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Armando Iannucci recently said that the UK falls behind the US  when it comes to female comedy writers. Do you find it to be a male-dominated industry?

Andersen's English, Hampstead Theatre, London

Sebastian Barry's subtle, speculative new play takes off from a sad yet amusing real-life circumstance.

Polar Bears, Donmar Warehouse, London<br/>Andersen's English, Hampstead Theatre, London<br/>Beyond the Horizon/Spring Storm, NT Cottesloe

In Mark Haddon's first foray into theatre, a manic depressive slips into a decline and takes her saviour down with her

Book Of A Lifetime: Of Walking On Ice, By Werner Herzog

Simple acts of walking are threaded through the fiction of many writers, such as Jane Austen, Charles Dickens and Franz Kafka, who put their characters on the road for compelling reasons. So it seemed an idea to round them all up, and steer them into an anthology called The Burning Leg. Twenty authors gathered. Except my favourite was missing, because his words are non-fiction, though they flow fantastically. Quest, myth and even farce colour the pages of his rich and remarkable diary - the sort of diary that invites you to stop reading before pulling on your Timberlands.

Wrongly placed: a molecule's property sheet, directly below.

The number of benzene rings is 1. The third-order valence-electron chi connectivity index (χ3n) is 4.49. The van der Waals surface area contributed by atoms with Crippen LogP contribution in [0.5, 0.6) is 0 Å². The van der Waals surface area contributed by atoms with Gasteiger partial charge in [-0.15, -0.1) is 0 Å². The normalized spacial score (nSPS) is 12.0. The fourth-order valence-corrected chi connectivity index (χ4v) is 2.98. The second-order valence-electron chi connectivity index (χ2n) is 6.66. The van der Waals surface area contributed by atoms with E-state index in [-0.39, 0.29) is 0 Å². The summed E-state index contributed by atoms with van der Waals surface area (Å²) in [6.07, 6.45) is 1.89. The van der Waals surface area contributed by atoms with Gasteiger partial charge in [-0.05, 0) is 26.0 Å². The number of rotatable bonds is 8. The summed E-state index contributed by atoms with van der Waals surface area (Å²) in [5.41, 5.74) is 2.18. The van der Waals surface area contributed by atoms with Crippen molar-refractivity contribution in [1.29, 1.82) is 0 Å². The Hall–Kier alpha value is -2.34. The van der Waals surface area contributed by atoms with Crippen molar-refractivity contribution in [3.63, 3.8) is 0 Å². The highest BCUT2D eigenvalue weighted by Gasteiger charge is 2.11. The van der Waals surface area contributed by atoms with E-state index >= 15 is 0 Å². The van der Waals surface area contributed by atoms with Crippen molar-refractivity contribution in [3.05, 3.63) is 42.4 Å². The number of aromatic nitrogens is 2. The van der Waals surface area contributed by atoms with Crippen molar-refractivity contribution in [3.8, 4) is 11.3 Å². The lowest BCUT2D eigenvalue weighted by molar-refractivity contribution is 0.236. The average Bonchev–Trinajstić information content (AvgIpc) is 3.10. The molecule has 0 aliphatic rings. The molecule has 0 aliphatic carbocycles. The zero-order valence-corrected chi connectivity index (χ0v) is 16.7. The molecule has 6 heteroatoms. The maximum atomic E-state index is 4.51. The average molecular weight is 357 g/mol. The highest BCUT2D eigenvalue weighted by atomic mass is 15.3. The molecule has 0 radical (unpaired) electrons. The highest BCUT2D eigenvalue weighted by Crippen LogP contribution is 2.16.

Observations: Joseph Fiennes is the new face of Carte Noire Readers

At the moment we're used to seeing Joseph Fiennes play action man. As the star of the US television sci-fi drama FlashForward, he charges around Los Angeles waving a gun, trying to work out why everyone on the planet simultaneously lost consciousness for 137 seconds.

Martin Jarvis: Voice of the nation

Described as the Olivier of audiobooks, actor Martin Jarvis is the go-to guy for aural adaptations. Tim Walker talks to the man behind the mic